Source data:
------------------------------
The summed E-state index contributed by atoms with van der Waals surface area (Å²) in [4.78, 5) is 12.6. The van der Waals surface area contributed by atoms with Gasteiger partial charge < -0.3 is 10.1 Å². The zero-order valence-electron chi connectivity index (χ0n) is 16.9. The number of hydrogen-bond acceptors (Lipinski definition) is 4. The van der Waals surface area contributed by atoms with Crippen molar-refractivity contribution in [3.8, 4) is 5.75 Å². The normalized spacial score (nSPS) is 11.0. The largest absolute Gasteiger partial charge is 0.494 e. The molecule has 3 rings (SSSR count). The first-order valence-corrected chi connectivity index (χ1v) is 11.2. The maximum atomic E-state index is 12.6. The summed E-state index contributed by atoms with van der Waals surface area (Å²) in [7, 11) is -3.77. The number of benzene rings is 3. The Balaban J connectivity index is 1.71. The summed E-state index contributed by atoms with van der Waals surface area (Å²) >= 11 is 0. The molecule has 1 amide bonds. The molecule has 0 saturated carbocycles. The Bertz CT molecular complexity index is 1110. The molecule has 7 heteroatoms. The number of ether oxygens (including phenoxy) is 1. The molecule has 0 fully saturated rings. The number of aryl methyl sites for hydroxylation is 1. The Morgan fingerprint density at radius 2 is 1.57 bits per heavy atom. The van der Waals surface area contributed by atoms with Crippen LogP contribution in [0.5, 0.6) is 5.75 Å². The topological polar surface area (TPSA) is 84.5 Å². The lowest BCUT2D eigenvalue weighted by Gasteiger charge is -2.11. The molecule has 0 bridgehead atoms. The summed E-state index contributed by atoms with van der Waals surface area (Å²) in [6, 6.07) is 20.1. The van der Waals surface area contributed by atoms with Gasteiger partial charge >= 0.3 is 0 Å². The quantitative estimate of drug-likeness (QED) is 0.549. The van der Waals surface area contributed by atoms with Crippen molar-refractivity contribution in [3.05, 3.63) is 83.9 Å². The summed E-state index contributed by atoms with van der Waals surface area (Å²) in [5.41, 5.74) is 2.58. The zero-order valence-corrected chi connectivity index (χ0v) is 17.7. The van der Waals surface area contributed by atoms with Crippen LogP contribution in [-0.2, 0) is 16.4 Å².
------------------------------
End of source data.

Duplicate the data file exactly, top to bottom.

The summed E-state index contributed by atoms with van der Waals surface area (Å²) in [4.78, 5) is 12.6. The van der Waals surface area contributed by atoms with Gasteiger partial charge < -0.3 is 10.1 Å². The zero-order valence-electron chi connectivity index (χ0n) is 16.9. The number of hydrogen-bond acceptors (Lipinski definition) is 4. The van der Waals surface area contributed by atoms with Crippen molar-refractivity contribution in [3.8, 4) is 5.75 Å². The normalized spacial score (nSPS) is 11.0. The largest absolute Gasteiger partial charge is 0.494 e. The molecule has 3 rings (SSSR count). The first-order valence-corrected chi connectivity index (χ1v) is 11.2. The maximum atomic E-state index is 12.6. The summed E-state index contributed by atoms with van der Waals surface area (Å²) in [7, 11) is -3.77. The number of benzene rings is 3. The Balaban J connectivity index is 1.71. The summed E-state index contributed by atoms with van der Waals surface area (Å²) >= 11 is 0. The molecule has 1 amide bonds. The molecule has 0 saturated carbocycles. The Bertz CT molecular complexity index is 1110. The molecule has 7 heteroatoms. The number of ether oxygens (including phenoxy) is 1. The molecule has 0 fully saturated rings. The number of aryl methyl sites for hydroxylation is 1. The Morgan fingerprint density at radius 2 is 1.57 bits per heavy atom. The van der Waals surface area contributed by atoms with Crippen LogP contribution in [0.5, 0.6) is 5.75 Å². The topological polar surface area (TPSA) is 84.5 Å². The lowest BCUT2D eigenvalue weighted by Gasteiger charge is -2.11. The molecule has 0 bridgehead atoms. The summed E-state index contributed by atoms with van der Waals surface area (Å²) in [6, 6.07) is 20.1. The van der Waals surface area contributed by atoms with Gasteiger partial charge >= 0.3 is 0 Å². The quantitative estimate of drug-likeness (QED) is 0.549. The van der Waals surface area contributed by atoms with Crippen molar-refractivity contribution in [3.05, 3.63) is 83.9 Å². The summed E-state index contributed by atoms with van der Waals surface area (Å²) in [5.41, 5.74) is 2.58. The zero-order valence-corrected chi connectivity index (χ0v) is 17.7. The van der Waals surface area contributed by atoms with Crippen LogP contribution in [-0.2, 0) is 16.4 Å².